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Dual Earners, Urban Labor Markets and Housing Demand

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  • Jan Rouwendal

    ()
    (Wageningen University and Vrije Universiteit Amsterdam)

  • Willemijn van der Straaten

    ()
    (Wageningen University)

Abstract

This paper replicates Costa and Kahn's analysis of locational choices of couples of highly educated persons for the Netherlands. We find increasing concentration of such power couples in the urbanized western part of the country. This trend occurs in spite of the absence of an urban wage premium for university-educated workers and the concentration of congestion there. We find that power couples locate more often in medium sized and larger cities than otherwise comparable households and that they are relatively often owner-occupiers and live in more expensive housing. Their commutes are relatively short when it is taken into account that it is more difficult for these households to find suitable combinations of employment and residence locations than it is for single earner households. A probable explanation for these findings is that power couples use their relatively large purchasing power to outbid other households from locations that are especially attractive t!o them, as is predicted by household location theory.

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Bibliographic Info

Paper provided by Tinbergen Institute in its series Tinbergen Institute Discussion Papers with number 03-084/3.

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Date of creation: 14 Oct 2003
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Handle: RePEc:dgr:uvatin:20030084

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Related research

Keywords: dual earner households; power couples; urban wages; location choice; commuting distance; housing demand;

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References

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  1. Barbara Petrongolo & Christopher A. Pissarides, 2003. "Scale Effects in Markets with Search," CEP Discussion Papers, Centre for Economic Performance, LSE dp0571, Centre for Economic Performance, LSE.
  2. Wheaton, William C, 1977. "Income and Urban Residence: An Analysis of Consumer Demand for Location," American Economic Review, American Economic Association, American Economic Association, vol. 67(4), pages 620-31, September.
  3. Glaeser, Edward L., 1999. "Learning in Cities," Journal of Urban Economics, Elsevier, vol. 46(2), pages 254-277, September.
  4. Gautier, P.A. & Teulings, C.N., 2009. "Search and the city," Regional Science and Urban Economics, Elsevier, Elsevier, vol. 39(3), pages 251-265, May.
  5. Coen N. Teulings & Pieter A. Gautier, 2004. "The Right Man for the Job," Review of Economic Studies, Oxford University Press, vol. 71(2), pages 553-580.
  6. Barbara Petrongolo & Christopher Pissarides, 2000. "Looking into the black box: a survey of the matching function," LSE Research Online Documents on Economics, London School of Economics and Political Science, LSE Library 2122, London School of Economics and Political Science, LSE Library.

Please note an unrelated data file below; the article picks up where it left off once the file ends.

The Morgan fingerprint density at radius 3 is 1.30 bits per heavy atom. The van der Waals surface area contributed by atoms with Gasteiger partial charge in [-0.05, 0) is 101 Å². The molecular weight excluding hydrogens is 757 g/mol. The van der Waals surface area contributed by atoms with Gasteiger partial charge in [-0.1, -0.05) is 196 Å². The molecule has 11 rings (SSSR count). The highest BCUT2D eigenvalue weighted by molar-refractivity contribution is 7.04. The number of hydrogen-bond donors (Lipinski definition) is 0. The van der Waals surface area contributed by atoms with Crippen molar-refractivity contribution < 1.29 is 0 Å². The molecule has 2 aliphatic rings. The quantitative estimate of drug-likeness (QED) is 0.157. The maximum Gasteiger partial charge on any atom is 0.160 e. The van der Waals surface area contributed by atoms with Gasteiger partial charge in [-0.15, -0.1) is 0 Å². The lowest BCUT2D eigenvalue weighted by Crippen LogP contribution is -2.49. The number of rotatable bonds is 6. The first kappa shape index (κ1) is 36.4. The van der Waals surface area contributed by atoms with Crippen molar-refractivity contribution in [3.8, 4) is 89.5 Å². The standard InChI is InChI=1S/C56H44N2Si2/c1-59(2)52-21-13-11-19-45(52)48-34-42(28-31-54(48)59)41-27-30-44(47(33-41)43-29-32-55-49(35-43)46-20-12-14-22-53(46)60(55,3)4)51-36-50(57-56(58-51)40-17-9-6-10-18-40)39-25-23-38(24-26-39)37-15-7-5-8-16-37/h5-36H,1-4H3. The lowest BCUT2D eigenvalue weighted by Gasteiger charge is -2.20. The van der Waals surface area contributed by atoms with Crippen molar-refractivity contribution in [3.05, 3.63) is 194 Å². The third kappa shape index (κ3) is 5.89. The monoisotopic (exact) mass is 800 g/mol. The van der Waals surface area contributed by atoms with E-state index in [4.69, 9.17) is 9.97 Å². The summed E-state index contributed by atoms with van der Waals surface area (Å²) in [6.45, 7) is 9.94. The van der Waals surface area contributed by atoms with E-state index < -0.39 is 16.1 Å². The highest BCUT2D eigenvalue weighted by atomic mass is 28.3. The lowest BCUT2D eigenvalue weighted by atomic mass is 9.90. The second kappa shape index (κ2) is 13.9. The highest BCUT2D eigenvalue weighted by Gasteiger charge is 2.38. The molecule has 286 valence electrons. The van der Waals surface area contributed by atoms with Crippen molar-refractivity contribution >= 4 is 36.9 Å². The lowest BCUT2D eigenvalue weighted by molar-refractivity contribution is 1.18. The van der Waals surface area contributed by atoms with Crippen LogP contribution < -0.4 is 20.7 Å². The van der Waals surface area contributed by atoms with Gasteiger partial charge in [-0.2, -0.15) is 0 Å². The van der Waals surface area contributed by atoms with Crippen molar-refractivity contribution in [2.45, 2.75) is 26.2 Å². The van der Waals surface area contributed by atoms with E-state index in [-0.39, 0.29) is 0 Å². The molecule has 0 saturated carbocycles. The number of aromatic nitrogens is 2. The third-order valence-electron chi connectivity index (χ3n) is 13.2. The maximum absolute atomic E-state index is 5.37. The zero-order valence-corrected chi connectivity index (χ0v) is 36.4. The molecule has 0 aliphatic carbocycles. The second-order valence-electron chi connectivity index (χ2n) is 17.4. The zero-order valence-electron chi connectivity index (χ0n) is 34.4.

7. Edward L. Glaeser & Matthew E. Kahn & Jordan Rappaport, 2000. "Why Do The Poor Live In Cities?," Harvard Institute of Economic Research Working Papers, Harvard - Institute of Economic Research 1891, Harvard - Institute of Economic Research.
  8. Kim, Sunwoong, 1989. "Labor Specialization and the Extent of the Market," Journal of Political Economy, University of Chicago Press, University of Chicago Press, vol. 97(3), pages 692-705, June.
  9. Helsley, Robert W. & Strange, William C., 1990. "Matching and agglomeration economies in a system of cities," Regional Science and Urban Economics, Elsevier, Elsevier, vol. 20(2), pages 189-212, September.
  10. Frank, Robert H, 1978. "Family Location Constraints and the Geographic Distribution of Female Professionals," Journal of Political Economy, University of Chicago Press, University of Chicago Press, vol. 86(1), pages 117-30, February.
  11. Glaeser, Edward L & Mare, David C, 2001. "Cities and Skills," Journal of Labor Economics, University of Chicago Press, University of Chicago Press, vol. 19(2), pages 316-42, April.
  12. Coen N. Teulings & P.A. Gautier, 2002. "Search and the City," Tinbergen Institute Discussion Papers, Tinbergen Institute 02-061/3, Tinbergen Institute.
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Cited by:
  1. Stefan P.T. Groot & Henri L.F. de Groot & Paolo Veneri, 2012. "The Educational Bias in Commuting Patterns: Micro-Evidence for the Netherlands," Tinbergen Institute Discussion Papers, Tinbergen Institute 12-080/3, Tinbergen Institute.
  2. Willemijn Van Der Straaten & Jan Rouwendal, 2011. "Why are the commuting distances of power couples so short? An analysis of the location preferences of households," ERSA conference papers ersa10p816, European Regional Science Association.
  3. Mette Deding & Trine Filges & Jos Van Ommeren, 2005. "Spatial job and residential mobility - the case of two-earner households," ERSA conference papers ersa05p256, European Regional Science Association.

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